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How to layer light in your home

Lighting is one of the fundamental parts of decorating a home but it’s also probably the one that we get wrong the most. Too dark, too bright, not enough in the right places. Luckily though, by considering lighting as a team effort and understanding the part each source has to play, it’s quite easy to get right.

Table lamps Table lamps are your most important ally. They cast the most flattering, easy to live with sort of light and, as such, should be the layer you rely on for mood lighting (they can, in a pinch, work as task lighting too, but there are better sources for that as we’ll discover). ‘Because ambience is their main job in life,’ explains Neptune Cheltenham’s Home Designer, Jessica, ‘you probably need more table lamps than you first think. You don’t want a complete wash of light, but neither do you want a gloomy corner.’ Positioning one by each seat or on every surface is a good start. And if that means your lamp will be in the middle of the room, don’t worry: ask an electrician to fit sockets into the floor or, failing that, hide cables under large area rugs.

As for shades, Jessica recommends opting for warmer-toned fabrics and conical shapes which direct the light downwards in living rooms and bedrooms: ‘They’ll create the gentlest glow and a sense of intimacy.’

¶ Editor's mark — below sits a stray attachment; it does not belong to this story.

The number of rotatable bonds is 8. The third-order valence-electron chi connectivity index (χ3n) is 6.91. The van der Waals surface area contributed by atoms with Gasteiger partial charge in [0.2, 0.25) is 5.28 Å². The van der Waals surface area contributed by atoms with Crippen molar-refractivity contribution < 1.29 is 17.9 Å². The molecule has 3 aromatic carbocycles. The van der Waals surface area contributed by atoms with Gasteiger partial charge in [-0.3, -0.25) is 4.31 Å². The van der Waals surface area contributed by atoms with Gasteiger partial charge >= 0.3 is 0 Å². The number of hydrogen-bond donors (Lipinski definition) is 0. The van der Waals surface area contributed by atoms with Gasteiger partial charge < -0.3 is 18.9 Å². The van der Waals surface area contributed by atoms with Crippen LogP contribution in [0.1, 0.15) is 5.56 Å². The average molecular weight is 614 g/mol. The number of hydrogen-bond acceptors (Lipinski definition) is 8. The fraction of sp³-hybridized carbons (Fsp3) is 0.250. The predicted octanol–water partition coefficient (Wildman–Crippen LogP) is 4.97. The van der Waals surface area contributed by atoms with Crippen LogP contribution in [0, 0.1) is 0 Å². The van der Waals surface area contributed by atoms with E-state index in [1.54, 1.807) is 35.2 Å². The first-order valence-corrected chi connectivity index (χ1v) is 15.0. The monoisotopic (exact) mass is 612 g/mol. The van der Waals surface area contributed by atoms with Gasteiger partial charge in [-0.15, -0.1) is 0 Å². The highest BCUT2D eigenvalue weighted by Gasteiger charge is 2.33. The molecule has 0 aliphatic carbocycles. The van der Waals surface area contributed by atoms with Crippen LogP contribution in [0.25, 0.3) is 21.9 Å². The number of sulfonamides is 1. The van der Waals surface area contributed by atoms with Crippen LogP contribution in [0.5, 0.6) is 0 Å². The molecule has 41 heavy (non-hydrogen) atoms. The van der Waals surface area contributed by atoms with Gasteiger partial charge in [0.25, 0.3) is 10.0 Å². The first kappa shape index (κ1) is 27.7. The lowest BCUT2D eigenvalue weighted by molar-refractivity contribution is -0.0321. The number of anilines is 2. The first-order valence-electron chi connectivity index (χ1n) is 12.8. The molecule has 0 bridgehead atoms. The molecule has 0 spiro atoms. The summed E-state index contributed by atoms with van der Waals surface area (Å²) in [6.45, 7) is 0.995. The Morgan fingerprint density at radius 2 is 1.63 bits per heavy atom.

Ceiling lights & pendants Many of us feel recessed ceiling lights are necessary, and for those few times when you need a broader, brighter sweep of light (when rooting around for something lost perhaps), they are. But use them with care. You want to avoid that aforementioned wash-out, and instead aim for dappled pools of light and shadow. A design like our Coates will help you do that as it casts soft beams rather than a flat blanket of light (particularly important in a kitchen, where they’re more likely to be on much of the time), but still combine them with table lamps. The same goes for pendants, which tend to fall into two categories: shaded pendants that cast light downwards, which you’ll likely use over a kitchen island as dedicated task lighting; and chandeliers and lanterns, which are much more about decoration than anything else (something not to forgo – they do it very well) and which, if you do turn them on, should be fitted with low-watt bulbs and, ideally, on a dimmer switch.

Floor lamps & wall lights Table lamps and overhead lights are probably considered to be the basics of lighting. But, there are lots of reasons why you might include floor lamps and wall lights as well, a big one being for decoration, another because they’re good in a tight spot (literally), saving you room on side tables.

Where they really come into their own though, is when you want a mix of task and mood lighting. ‘In a bedroom, for instance, I’ll often place a table lamp fitted with a fabric shade on either side of the bed to cast a general ambience,’ suggests Jessica, ‘but then also include a pair of directional, brighter wall lights – either to the side of your headboard or recessed into it – for reading. You can do the same in a living room too, grouping an armchair with a table lamp as well as an adjustable, metal-shaded floor lamp so you have the best of both worlds.’ A perfect example of the power of teamwork, if ever there was one.

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